Academic journal article Cross / Cultures

Exploring for the Empire: Franklin, Rae, Dickens, and the Natives in Canadian and Australian Historiography and Literature

Academic journal article Cross / Cultures

Exploring for the Empire: Franklin, Rae, Dickens, and the Natives in Canadian and Australian Historiography and Literature

Article excerpt


Empires are bound to create heroes; it is in their nature to produce overreachers, who help fashion, sustain, and extend empires. It is almost as if empires1 were the raison d'etre for heroes, and the other way around. But how much of a hero is a hero? How did s/he come to be one and how did s/he remain one? One important aspect is certainly the mythmaking about such men (or women) in the discourse of such an empire - and their violent or spectacular death. Sir John Franklin, a Royal Navy Officer lost on his fourth Arctic expedition in 1845, is a commendable example of this conjuncture, whereas the case of the physician and explorer John Rae - who survived the extended search for the lost Franklin expedition - points to the bitter ironies concerning the Empire's heroes. The achievements and death of Franklin helped make him one of the most cherished heroes of the British Empire.2 This article outlines Franklin's and Rae's Arctic expeditions and takes a critical look at their journals before discussing Ken McGoogan's Fatal Passage. The article demonstrates the nineteenth-century determination to aggrandize the British Empire, as well as the many aspects of supremacist imperial attitudes that showed in connection with Arctic expeditions and that also thwarted the success of such endeavours. Finally, the article discusses how Rudy Wiebe's A Discovery of Strangers and Richard Flanagan's Wanting reframe Franklin's expeditions and his time as Governor of Tasmania, contextualizing and writing back to Charles Dickens's exoneration of Franklin and to the British Empire discourse.

Here, I do not employ the concept of empire in Antonio Negri and Michael Hardt's sense as a new form of global capitalist imperialism, although empires, including the British one, have always moved in that direction.3 I use a concept established in postcolonial studies, where we think of empires as nations that engage in large-scale exploration, colonization, warfare, and expansion, that control large parts of the world, and gain wealth through imperial trade and exploitation of these colonies. Empire ideology intensely permeated British society of the nineteenth and early-twentieth centuries, as many critics agree today.4 Some even assert that the very ideas of Englishness and Britishness were generated by and depended on imperialism.5 Concepts and practices of racism, patriotism, militarism, masculinism, adventurism, and the study of geography informed British "imperial culture."6 The British Empire was perceived as a 'white' English-speaking, cultural, and political community, sharing a common language, literature, religion, laws, ideals, institutions, and sports - or, "the triple bond of blood, religion and language."7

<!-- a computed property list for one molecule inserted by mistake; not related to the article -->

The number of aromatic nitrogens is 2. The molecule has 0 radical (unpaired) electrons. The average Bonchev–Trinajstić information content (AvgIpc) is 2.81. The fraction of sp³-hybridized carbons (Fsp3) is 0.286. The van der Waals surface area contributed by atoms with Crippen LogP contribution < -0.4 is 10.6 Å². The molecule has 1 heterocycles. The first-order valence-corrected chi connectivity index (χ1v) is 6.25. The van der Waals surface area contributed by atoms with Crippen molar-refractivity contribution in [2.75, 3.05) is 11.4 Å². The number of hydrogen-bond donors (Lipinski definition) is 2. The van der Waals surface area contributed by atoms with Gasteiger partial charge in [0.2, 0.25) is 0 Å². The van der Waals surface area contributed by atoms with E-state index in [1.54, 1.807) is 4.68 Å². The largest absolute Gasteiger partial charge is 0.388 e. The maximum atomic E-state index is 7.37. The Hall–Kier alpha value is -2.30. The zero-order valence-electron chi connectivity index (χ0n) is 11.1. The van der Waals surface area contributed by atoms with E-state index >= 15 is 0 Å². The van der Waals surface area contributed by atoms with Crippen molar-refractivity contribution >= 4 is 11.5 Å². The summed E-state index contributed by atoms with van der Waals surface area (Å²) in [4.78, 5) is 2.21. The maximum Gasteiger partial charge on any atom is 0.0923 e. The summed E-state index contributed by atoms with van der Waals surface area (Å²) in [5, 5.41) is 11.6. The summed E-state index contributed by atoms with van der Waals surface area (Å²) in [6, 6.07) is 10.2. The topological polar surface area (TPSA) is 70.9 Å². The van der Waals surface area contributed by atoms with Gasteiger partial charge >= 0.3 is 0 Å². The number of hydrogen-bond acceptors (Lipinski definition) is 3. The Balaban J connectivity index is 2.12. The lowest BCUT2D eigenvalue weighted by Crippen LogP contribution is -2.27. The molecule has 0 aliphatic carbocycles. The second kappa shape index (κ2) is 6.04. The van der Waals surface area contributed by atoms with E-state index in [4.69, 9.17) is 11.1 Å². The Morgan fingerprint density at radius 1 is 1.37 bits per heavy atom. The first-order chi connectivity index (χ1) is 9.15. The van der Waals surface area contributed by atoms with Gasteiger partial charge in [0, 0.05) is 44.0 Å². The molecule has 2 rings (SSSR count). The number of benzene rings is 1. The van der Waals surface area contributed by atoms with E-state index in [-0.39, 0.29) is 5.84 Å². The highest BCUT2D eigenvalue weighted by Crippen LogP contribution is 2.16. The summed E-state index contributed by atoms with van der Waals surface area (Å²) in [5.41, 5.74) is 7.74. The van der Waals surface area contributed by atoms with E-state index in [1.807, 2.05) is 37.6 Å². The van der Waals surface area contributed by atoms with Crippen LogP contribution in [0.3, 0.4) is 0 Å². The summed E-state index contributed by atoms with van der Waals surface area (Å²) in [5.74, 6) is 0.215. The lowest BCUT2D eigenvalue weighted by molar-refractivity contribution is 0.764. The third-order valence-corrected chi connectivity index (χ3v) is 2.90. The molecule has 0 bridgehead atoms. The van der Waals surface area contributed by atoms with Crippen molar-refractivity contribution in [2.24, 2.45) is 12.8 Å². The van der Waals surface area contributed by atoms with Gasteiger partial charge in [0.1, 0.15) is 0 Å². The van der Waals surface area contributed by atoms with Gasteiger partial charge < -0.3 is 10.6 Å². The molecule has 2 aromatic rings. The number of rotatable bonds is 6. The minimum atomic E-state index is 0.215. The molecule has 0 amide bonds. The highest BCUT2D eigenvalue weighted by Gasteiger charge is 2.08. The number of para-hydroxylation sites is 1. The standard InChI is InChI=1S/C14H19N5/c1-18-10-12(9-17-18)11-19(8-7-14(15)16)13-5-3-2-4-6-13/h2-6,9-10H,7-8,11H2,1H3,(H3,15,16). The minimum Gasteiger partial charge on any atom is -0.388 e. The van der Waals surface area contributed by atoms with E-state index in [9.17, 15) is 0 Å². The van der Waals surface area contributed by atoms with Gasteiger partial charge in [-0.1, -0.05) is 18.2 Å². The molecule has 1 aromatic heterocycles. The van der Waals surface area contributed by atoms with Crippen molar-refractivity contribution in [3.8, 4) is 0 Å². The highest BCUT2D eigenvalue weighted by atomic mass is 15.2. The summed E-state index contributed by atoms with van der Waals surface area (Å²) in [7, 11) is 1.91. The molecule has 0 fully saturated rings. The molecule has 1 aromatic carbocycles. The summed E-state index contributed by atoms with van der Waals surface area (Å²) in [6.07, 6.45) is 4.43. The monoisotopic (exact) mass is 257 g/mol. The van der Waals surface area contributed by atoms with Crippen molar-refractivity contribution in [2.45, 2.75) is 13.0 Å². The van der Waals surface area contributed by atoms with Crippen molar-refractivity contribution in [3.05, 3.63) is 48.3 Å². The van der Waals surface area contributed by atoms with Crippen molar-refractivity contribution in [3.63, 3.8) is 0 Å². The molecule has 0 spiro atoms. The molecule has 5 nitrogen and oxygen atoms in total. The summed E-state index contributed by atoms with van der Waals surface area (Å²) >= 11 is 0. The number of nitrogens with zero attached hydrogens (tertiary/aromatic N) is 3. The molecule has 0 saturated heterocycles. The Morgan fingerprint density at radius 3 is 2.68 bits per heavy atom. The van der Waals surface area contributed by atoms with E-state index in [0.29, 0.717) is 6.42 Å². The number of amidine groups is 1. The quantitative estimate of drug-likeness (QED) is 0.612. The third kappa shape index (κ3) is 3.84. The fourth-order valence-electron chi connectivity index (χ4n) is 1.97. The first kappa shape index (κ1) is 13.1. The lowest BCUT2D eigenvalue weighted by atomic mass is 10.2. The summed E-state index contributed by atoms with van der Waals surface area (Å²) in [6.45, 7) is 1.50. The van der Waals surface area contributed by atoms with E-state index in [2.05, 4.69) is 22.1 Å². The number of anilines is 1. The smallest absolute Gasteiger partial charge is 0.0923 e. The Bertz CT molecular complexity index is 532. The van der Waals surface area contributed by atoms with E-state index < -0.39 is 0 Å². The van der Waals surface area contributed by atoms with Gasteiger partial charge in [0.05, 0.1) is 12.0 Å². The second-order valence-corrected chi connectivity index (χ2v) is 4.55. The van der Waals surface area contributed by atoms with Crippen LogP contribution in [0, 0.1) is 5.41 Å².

David Armitage defines the British Empire as Protestant and Anglo-British, with a crusading national identity and an ideology of conquest rooted in English internal colonialism:

External 'imperialism' was the offspring of 'internal colonialism,' as the English developed their ideologies of racial supremacy, political hegemony, cultural superiority and divinely appointed civilising mission in their relation with a 'Celtic fringe,' beginning in Ireland in the sixteenth century

- or in the twelfth century, as John Gillingham and Rees Davis hold.8 These 'Celtic fringes', now subject to colonization and anglicization, also by way of a double discourse strategy of 'othering' and 'same-ing', were compared to the Celtic-speaking 'barbarians' encountered by Caesar in Gaul and Iron-Age Britain as well.9 In contrast to the territorial Roman Empire, the British Empire was driven by commercial interests that required maritime engagement and power. Britain's self-conception was honed into the image of an 'empire of the seas' 'upon which the sun never set', engendered by the exploits of Francis Drake, John Hawkins, and Walter Raleigh, and sustained by the Royal Navy's maritime mastery,10 and by oceanic and Arctic exploration. …

Search by... Author
Show... All Results Primary Sources Peer-reviewed


An unknown error has occurred. Please click the button below to reload the page. If the problem persists, please try again in a little while.